Christmas can be an overwhelming and challenging time of year, no more so than for those struggling with mental health conditions.
According to NHS England, one in four adults in the UK are likely to experience a mental health problem every year. When it comes to the festive period, research by mental health charity Mind has found the pressure people feel to have “the perfect Christmas” leaves one in 10 struggling to cope.
Liz Ritchie, an Integrative Psychotherapist for St Andrew’s Healthcare, shares her tips on not only surviving this Christmas, but thriving.
How does Christmas affect our mental health?
Mental health doesn’t take time off at Christmas, and with all the added stresses that can come with the festive season it’s very important to care for your well-being.
The impact Christmas has on mental health problems is most often negative. For people who are alone, the idea that others are enjoying themselves can intensify their own sense of loneliness. For those who are feeling depressed, a similar feeling can arise if they believe their own Christmas feels different to the one everyone else is having. For the bereaved, Christmas can be a particularly lonely time and a reminder of happier times with the family they’ve lost.
In reality, these feelings are exaggerated. Many healthy people dread the festive season; the hectic family gatherings, and the inevitable conflicts. The media portrays Christmas as a happy time, pushing the view that everyone else is having fun. Perception though is everything.
This is by no means universal of course – Christmas can also provide a positive boost to mental health. People who usually feel lonely will feel uplifted by taking part in family gatherings, for example.
How can we cope with the desire to make everything perfect at Christmas?
Being a perfectionist during the holiday season can be extremely tricky. Societal pressures often dictate that Christmas should be a time of togetherness, relaxation, ease and time with loved ones.
This leads many of us to ask: how do I do it all, not get stressed out and love every minute of it? Well, the reality is that we can’t do it all!
In order to stay mentally safe and stable during this time, a degree of flexibility is required. This may involve shifting your standards a little. This isn’t always easy, and it can feel challenging as it may involve doing things differently or even disappointing people, but it’s not possible to be perfect all the time.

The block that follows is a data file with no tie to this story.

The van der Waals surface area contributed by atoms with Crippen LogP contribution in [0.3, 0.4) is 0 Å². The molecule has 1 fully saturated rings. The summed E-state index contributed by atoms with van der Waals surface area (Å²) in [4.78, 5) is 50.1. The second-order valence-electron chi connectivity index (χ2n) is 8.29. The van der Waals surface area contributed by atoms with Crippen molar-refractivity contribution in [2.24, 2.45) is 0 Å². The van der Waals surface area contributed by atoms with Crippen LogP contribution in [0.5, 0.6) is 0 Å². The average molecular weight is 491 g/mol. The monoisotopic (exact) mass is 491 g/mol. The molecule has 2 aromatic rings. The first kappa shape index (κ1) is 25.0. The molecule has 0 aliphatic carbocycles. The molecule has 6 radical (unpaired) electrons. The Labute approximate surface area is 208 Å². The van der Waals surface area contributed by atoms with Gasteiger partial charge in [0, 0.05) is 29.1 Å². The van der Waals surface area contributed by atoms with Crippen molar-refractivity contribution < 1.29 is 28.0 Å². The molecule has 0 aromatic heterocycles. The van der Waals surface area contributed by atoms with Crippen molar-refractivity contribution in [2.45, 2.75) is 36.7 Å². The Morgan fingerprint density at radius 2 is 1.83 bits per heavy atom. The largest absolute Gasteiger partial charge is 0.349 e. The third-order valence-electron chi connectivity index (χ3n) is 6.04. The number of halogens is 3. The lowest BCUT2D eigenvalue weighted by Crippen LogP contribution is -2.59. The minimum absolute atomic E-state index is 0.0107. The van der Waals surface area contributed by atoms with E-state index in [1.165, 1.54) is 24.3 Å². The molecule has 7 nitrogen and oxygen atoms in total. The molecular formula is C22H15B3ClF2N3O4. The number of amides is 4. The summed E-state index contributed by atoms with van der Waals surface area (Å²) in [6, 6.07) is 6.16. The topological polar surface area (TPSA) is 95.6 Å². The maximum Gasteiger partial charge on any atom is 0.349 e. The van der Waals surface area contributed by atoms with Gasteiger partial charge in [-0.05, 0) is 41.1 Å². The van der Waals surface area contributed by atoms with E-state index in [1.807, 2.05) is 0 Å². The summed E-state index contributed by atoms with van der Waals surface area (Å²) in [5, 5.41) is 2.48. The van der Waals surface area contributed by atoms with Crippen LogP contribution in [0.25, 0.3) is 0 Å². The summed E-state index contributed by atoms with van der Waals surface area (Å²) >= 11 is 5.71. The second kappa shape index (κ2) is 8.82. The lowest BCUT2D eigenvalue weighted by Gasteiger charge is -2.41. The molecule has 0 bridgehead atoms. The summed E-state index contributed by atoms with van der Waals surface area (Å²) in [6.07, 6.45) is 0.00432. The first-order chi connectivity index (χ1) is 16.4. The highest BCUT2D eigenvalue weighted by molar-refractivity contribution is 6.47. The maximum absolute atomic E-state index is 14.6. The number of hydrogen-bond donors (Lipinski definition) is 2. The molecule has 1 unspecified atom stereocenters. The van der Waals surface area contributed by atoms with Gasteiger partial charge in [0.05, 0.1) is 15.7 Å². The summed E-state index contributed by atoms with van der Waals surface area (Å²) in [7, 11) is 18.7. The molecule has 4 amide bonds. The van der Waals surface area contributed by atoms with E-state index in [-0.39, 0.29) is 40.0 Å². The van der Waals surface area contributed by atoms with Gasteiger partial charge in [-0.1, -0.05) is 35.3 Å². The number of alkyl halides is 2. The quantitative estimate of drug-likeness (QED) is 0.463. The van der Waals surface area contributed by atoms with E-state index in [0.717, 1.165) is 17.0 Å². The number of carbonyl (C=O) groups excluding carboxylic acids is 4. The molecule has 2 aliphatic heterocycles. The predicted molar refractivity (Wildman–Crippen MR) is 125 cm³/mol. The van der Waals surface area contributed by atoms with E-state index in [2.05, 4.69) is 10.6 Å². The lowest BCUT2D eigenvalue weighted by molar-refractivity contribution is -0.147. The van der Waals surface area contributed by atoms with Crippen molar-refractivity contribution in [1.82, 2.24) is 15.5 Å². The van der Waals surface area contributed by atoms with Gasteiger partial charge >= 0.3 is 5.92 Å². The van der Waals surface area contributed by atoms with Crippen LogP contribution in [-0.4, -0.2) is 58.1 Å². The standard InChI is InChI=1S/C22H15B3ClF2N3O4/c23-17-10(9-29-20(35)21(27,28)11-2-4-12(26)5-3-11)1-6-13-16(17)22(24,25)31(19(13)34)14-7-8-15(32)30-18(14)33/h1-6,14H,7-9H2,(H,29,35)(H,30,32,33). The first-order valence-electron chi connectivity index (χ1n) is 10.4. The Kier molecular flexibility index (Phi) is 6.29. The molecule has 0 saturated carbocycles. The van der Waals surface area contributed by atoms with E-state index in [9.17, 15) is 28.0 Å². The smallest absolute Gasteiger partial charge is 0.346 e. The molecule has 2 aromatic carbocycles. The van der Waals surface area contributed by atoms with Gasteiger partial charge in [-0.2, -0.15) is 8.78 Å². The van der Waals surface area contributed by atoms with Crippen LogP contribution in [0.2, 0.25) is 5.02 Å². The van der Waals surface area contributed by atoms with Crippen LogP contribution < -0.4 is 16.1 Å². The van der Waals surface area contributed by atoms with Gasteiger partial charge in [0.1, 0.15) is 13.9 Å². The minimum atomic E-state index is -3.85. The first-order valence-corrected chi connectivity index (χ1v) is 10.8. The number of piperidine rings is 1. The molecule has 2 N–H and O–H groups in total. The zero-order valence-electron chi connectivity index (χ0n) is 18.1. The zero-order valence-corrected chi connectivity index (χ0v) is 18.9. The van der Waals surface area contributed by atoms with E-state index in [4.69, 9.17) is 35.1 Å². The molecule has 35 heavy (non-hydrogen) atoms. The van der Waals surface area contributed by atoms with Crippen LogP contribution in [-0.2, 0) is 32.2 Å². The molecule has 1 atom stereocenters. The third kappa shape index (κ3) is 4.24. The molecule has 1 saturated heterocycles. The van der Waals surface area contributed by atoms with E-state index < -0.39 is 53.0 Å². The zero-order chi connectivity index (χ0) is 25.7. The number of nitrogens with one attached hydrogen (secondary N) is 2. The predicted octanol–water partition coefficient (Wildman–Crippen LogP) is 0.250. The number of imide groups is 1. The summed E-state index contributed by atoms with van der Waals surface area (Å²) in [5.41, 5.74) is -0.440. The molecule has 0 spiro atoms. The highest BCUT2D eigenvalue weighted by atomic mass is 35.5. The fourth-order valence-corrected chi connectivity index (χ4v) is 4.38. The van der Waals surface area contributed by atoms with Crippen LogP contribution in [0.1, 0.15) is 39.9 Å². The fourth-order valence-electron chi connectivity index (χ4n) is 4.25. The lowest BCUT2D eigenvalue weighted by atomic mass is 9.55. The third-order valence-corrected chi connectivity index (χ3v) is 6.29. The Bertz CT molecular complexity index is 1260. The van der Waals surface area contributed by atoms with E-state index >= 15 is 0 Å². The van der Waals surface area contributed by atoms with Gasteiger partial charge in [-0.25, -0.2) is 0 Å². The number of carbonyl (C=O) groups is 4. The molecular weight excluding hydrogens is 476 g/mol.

With perfectionism in mind, it is important to ask ourselves the question – is the way we value ourselves based on what we do and how well we do it, and does this therefore mean that our self-worth is measured by other people’s responses and opinions of us? This is a good question to challenge perfectionism on a deeper level, and not in or around the Festive season.
I am panicking over over-spending at Christmas, and dreading checking my bank balance. How can I deal with debt-related stress?
Whilst Christmas should be a joyous time of year, for some it is a time filled with worry and stress about finances. Instead of eagerly awaiting Christmas morning, some people are dreading their incoming credit card bills in January instead.
Here are some ways you can avoid financial stress this Christmas:
Christmas can be a really stressful time of year. What sort of things do you recommend people do to keep their mental health in check?
Christmas can be an exciting and relaxing time for some, but it can also be a stressful and draining for many. It is easy to fall into the trap of worrying, overthinking, catastrophizing, comparing and ultimately taking the enjoyment out of what ideally should be a joyful time of year.
Here are a few tips that may help:
What can you do if it is all getting too much?
STOP AND BREATHE. It really doesn’t matter. Nothing is an emergency when it comes to celebrating Christmas. Nothing will “spoil” your day, unless you allow it to. Why? Because it is a DAY. It is 24 hours after all!